We have hundreds of questions tagged , and many of them lie unanswered. The reason several seem to be unanswered is due to the fact that there are simply no studies or past research on the topic the question asks about. In these cases, how can an answer be appropriately framed to convey to the asker that no studies exist?

Saying simply that

No past research on this topic exists, so the answer to your question is unknown.

seems quite blunt and unhelpful. Are there any more useful ways to write an answer like this or is this the best option?

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  • I now notice that we already have a similar question, but the present one has better answers, IMHO. – Tsundoku Oct 11 '17 at 13:02

It is hard to impossible to prove that something does not exist, but it is possible to report that certain searches did not lead to relevant results.

For this reason, my suggestion is to list paper databases, sites of academic publishers etc where no relevant research could be found. Ideally, a helpful answer would not only list relevant databases or sites that were queried, but also one or more example queries. This makes the "findings" reproducible for the OP and other users. The example search terms or queries may help other users (especially those who know the field better) find out why nothing relevant was found.

Without this type of information, it is hard to judge whether sufficient research has been done to justify the claim that "no past research on this topic exists", unless there is a recent publication or literature review that has come to the same conclusion.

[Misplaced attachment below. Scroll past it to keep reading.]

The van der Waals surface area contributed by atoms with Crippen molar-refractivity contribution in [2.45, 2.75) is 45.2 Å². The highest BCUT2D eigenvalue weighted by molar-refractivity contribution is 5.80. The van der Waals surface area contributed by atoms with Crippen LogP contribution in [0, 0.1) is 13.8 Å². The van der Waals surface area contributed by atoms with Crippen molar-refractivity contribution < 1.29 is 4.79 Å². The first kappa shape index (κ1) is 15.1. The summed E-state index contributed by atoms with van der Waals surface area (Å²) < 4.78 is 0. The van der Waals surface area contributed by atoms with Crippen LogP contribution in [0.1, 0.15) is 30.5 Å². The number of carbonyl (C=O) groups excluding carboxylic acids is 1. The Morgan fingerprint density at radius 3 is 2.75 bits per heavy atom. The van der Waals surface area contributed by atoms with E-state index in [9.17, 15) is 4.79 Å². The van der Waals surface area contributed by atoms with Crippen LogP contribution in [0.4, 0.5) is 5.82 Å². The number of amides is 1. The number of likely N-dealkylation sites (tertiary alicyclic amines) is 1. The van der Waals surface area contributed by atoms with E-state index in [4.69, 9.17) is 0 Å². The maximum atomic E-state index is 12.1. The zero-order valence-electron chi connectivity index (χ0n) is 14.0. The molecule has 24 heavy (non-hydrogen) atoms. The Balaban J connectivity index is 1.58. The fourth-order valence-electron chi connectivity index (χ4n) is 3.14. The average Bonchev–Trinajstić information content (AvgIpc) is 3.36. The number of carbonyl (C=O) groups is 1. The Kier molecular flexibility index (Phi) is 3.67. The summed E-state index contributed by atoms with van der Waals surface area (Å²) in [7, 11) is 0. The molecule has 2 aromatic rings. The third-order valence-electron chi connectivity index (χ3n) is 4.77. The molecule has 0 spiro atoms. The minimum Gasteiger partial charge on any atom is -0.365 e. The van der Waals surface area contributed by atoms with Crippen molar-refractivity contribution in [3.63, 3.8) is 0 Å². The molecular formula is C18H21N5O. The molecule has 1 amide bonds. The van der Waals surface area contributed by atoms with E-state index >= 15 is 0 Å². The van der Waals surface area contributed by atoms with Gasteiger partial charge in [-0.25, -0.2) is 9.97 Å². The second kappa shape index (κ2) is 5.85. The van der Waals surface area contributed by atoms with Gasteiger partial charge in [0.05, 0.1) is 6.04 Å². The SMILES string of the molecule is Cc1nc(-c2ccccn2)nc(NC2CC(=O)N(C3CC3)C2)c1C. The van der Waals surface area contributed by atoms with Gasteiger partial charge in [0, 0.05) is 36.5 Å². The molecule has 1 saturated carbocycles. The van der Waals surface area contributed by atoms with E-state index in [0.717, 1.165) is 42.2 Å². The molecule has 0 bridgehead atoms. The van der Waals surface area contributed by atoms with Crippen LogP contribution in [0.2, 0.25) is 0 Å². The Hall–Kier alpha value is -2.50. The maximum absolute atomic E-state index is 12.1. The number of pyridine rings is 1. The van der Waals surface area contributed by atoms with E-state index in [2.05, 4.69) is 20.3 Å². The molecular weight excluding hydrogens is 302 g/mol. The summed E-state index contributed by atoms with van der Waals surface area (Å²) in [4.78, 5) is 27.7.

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The example you provided is indeed blunt and not likely to be of further value to any future visitors to that particular question. In the case that no studies exist, I propose including the following information in the answer:

  • A list of the sources checked for research pertaining to the question
  • Related studies that may provide a helpful perspective on the question while not directly answering it
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If the answer is literally that no answer exists, then not providing an answer is probably the best course of action. Future research may be done, allowing a suitable answer at a later time.

If information that is tangentially relevant, but doesn't directly answer the question, is available, then answering accordingly makes sense.

"I could find no directly relevant information about ___, however, Dr. ____ has done some research in a related field published at _____, that may provide insight."

Even answering "I've spent days searching _, _ and ___ databases, and found nothing" isn't a very useful answer. It's probably more comment material, IMO.

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